Let us consider what is occurring. We are forced to separate from one another and can only stand back and watch our entire civilization of activity and scientific advancement being brought to its knees by a tiny, invisible entity. Let us be humbled and, along with taking the essential physical protective measures, return our hearts to our Father in heaven.

Tetzaveh/Ki Tisa


By: Rabbi Barak Bar-Chaim

“The Lord spoke to Moses, saying: When you take the sum of the children of Israel according to their numbers, let each one give to the Lord an atonement for his soul when they are counted; then there will be no plague among them when they are counted. This they shall give, everyone who goes through the counting: half a shekel according to the holy shekel. Twenty gerahs equal one shekel; half of [such] a shekel shall be an offering to the Lord.” ( Exodus 30,11-13)

Rather than count the number of people directly, the Torah (in the above verses) instructs Moses to count the people by collecting a half a shekel from each person. Moses would then count the number of half shekels collected and, thereby, know the number of people. The purpose of counting this way was to avoid a plague, which could have resulted from counting the people individually. This is the source of the idea that we refrain from counting people individually.

This is very difficult to understand. What difference does it make if people are counted individually or via some other means (such as collecting money from each individual)? At the end of the day, the money is counted and the number of people is revealed.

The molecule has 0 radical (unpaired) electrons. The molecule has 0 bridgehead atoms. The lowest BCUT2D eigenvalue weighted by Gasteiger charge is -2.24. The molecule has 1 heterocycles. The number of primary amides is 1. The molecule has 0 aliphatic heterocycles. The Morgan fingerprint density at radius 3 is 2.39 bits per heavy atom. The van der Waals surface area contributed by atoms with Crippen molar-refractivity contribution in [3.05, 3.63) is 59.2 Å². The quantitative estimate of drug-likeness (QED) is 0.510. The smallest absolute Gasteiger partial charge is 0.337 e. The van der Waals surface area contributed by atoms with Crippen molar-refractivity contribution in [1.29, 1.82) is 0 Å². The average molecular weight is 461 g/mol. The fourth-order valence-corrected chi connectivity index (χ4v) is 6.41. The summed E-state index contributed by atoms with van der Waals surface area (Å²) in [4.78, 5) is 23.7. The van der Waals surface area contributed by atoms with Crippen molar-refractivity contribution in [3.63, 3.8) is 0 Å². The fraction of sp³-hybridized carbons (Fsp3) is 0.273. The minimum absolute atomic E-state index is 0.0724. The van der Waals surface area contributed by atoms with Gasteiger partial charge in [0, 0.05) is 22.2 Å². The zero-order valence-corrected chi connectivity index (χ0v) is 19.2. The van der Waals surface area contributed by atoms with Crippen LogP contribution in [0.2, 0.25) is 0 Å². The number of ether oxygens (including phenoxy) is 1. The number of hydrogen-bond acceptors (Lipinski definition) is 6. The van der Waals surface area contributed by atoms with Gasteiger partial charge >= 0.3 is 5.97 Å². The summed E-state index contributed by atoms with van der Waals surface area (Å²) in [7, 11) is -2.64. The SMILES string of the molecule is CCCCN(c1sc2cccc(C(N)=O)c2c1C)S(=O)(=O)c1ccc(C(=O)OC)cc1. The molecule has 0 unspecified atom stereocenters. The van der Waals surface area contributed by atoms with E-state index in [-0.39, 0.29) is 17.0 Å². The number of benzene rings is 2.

The great Spanish Rabbi, Rabbi Bahya ben Asher ibn Halawa (1255-1340), explains that when people are separated, by physically counting them individually, they are simultaneously highlighted as separate individuals in the spiritual world. This results in each individual being judged and scrutinized for his/her actions on an individual basis. This judgment is often not favorable and can result in judgments (plagues) affecting many individuals. Our sages teach us that we should never separate from the community. When we are part of a community, we have much more spiritual merit and protection. This is the reason Rosh Hashanah is a day of tremendous awe and trepidation – on Rosh Hashanah, we are judged by God as individuals!

On Purim, we have a Mitzvah to give gifts to one another (Mishloach Manot). This is an expression of our realization that only when we bond lovingly with one another, forming a strong cohesive community, do we have the spiritual merit to overcome anti-Semites like Haman! May we merit the unity to bring the final redemption of mankind speedily in our days.